Garage Museum of Contemporary Art
9/32 Krymsky Val St.
Hours: Monday–Sunday 11am–10pm
T +7 495 645 05 20
Twitter / Facebook / Instagram / YouTube
This summer, Garage Museum of Contemporary Art presents two historic firsts, introducing the acclaimed practices of Sir David Adjaye and Raymond Pettibon to a Russian audience. Concurrently, the museum interrogates the global legacy of colonialism with Congo Art Works: Popular Painting, and unearths the history of Soviet-era underground literature and music with Kholin and Sapgir: Manuscripts and Bone Music.Form, Heft, Material, is a mid-career survey of the world-renowned Sir David Adjaye’s work (June 7–July 30). The exhibition, organized in collaboration with Haus der Kunst in Munich and the Art Institute of Chicago, offers insight into the global architect’s unique approach, highlighting the ways he weaves local geographies and cultural legacies into his celebrated designs. Showcasing over 20 examples of his built works, including the Moscow School of Management (Skolkovo), the exhibition also provides rare access to Adjaye’s research strategies in the early stage of design development. A new initiative, Asiapolis, created in collaboration with MARCH Architecture School in Moscow, analyzes the balance of resources (from GDP and internet access to transit infrastructure and green space) in the 14 capitals of the former Soviet Republics and 12 key Russian industrial cities.Befitting one of the key figures in the American art scene,
Raymond Pettibon: The Cloud of Misreading (June 7–August 13) brings together nearly four hundred of Pettibon’s works, including ephemera and materials from his archive. Curated by Massimiliano Gioni and Gary Carrion-Murayari from the New Museum in New York, the exhibition teases out the gradual evolution of language in Pettibon’s work, from the howls of punk rock to literary prose. In addition to hundreds of drawings spanning his career, The Cloud of Misreading features never-before-exhibited fragments of text from Pettibon’s constantly growing collection of source material.A survey of Congolese art over the last 50 years developed by the Royal Museum for Central Africa (RMCA), Tervuren in collaboration with BOZAR, Brussels,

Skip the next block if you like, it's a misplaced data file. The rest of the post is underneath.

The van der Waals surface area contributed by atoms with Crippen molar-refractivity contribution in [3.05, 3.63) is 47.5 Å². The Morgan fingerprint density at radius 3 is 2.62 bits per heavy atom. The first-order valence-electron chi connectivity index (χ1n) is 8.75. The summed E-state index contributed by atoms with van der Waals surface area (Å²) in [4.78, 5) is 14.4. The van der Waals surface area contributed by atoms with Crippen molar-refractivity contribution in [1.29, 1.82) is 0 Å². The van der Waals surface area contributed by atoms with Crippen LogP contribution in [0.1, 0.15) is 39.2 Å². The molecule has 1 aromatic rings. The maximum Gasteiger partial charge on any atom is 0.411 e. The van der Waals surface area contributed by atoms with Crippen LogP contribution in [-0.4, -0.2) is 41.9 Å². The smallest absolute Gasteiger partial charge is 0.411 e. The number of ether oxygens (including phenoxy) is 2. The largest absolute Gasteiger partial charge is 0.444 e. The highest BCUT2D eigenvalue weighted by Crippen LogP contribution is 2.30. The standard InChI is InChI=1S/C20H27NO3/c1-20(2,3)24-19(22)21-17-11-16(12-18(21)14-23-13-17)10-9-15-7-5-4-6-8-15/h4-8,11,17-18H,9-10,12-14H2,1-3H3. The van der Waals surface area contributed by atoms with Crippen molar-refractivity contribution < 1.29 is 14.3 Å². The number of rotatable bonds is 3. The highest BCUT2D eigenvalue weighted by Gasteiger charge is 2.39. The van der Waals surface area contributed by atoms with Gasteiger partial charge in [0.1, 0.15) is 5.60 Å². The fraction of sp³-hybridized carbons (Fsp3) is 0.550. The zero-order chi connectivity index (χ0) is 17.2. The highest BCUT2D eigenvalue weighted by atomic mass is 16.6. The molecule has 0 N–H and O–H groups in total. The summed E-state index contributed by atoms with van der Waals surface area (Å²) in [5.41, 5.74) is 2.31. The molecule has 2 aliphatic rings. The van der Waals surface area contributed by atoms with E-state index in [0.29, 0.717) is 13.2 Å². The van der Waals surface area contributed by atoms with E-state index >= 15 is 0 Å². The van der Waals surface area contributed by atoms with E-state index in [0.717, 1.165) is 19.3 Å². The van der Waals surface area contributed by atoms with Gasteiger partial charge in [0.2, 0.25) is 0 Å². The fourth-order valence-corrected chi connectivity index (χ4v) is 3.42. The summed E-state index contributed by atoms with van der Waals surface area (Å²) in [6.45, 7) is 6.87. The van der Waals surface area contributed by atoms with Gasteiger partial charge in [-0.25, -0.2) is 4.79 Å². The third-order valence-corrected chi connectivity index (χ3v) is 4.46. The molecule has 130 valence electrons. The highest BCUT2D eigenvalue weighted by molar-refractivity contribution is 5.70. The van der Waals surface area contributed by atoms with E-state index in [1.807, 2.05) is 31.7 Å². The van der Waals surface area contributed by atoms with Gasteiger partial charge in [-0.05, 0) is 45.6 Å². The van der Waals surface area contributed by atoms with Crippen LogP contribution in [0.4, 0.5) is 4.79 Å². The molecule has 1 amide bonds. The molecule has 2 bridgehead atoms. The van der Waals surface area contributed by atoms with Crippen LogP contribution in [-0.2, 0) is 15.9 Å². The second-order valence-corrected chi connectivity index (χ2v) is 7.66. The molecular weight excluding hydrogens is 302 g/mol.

Congo Art Works: Popular Painting (May 20–August 13) tells the story of art in the Mobutu Sese Seko era and beyond. The exhibition is curated by Bambi Ceuppens of RMCA and Congolese artist Sammy Baloji, who create a web of colonial memories, personal documents, and everyday realities in which the work is suspended. Connecting this exploration of colonialism to the Russian context, Garage has developed a show-within-the-show on the art of Chukotka, a region in the Far East of the country that became part of the Soviet Union in 1920.
Kholin and Sapgir: Manuscripts (May 20–August 13) contextualizes the groundbreaking poetry of Igor Kholin (1920–99) and Genrikh Sapgir (1928–99), offering fresh insight into two pioneers of Soviet nonconformist literature. Both were members of the postwar unofficial community of artists and poets known as the Lianozovo group. Bohemians of the 1960s and '70s, their avant-garde poetry was unpublishable until the advent of perestroika.Opening later in the summer is
Bone Music (August 14–October 5), documenting Soviet-era banned music distributed on used X-ray film. These recordings spanned everything from Western rock and jazz to Russian émigré music and popular prison and gypsy songs. Along with the original recordings on x-ray film and accompanying ephemera, visitors will hear the stories of people who made, distributed and listened to them, immersing the audience in the thrill of the illicit, and a not-so-distant past when underground technology and human ingenuity brought disparate lives and cultures together.
Garage Museum of Contemporary Art is a place for people, art, and ideas to create history. Through an extensive program of exhibitions, events, education, research, and publishing, the institution reflects on current developments in Russian and international culture, creating opportunities for public dialogue, as well as the production of new work and ideas in Moscow. At the center of all these activities is Garage Archive Collection, which is the first archive in the country related to the development of Russian contemporary art from the 1950s through to the present.